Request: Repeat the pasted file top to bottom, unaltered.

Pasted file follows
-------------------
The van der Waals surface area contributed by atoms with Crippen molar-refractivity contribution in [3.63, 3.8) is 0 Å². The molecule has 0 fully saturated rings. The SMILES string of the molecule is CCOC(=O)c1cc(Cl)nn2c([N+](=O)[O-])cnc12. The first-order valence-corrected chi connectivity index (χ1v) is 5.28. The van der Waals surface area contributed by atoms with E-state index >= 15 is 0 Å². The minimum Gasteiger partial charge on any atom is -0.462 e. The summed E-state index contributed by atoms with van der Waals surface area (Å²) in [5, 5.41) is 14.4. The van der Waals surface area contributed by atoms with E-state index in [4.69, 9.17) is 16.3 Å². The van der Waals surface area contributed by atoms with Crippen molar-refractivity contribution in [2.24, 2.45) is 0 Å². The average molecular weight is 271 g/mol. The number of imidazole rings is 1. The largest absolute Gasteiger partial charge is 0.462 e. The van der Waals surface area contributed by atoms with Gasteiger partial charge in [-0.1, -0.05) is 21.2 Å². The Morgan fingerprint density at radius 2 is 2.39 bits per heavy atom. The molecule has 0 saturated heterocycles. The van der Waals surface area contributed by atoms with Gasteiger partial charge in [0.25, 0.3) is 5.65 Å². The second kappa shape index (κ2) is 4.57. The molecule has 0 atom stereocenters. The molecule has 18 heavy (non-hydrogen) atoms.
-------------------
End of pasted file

The van der Waals surface area contributed by atoms with Crippen molar-refractivity contribution in [3.63, 3.8) is 0 Å². The molecule has 0 fully saturated rings. The SMILES string of the molecule is CCOC(=O)c1cc(Cl)nn2c([N+](=O)[O-])cnc12. The first-order valence-corrected chi connectivity index (χ1v) is 5.28. The van der Waals surface area contributed by atoms with E-state index >= 15 is 0 Å². The minimum Gasteiger partial charge on any atom is -0.462 e. The summed E-state index contributed by atoms with van der Waals surface area (Å²) in [5, 5.41) is 14.4. The van der Waals surface area contributed by atoms with E-state index in [4.69, 9.17) is 16.3 Å². The van der Waals surface area contributed by atoms with Crippen molar-refractivity contribution in [2.24, 2.45) is 0 Å². The average molecular weight is 271 g/mol. The number of imidazole rings is 1. The largest absolute Gasteiger partial charge is 0.462 e. The van der Waals surface area contributed by atoms with Gasteiger partial charge in [-0.1, -0.05) is 21.2 Å². The Morgan fingerprint density at radius 2 is 2.39 bits per heavy atom. The molecule has 0 saturated heterocycles. The van der Waals surface area contributed by atoms with Gasteiger partial charge in [0.25, 0.3) is 5.65 Å². The second kappa shape index (κ2) is 4.57. The molecule has 0 atom stereocenters. The molecule has 18 heavy (non-hydrogen) atoms.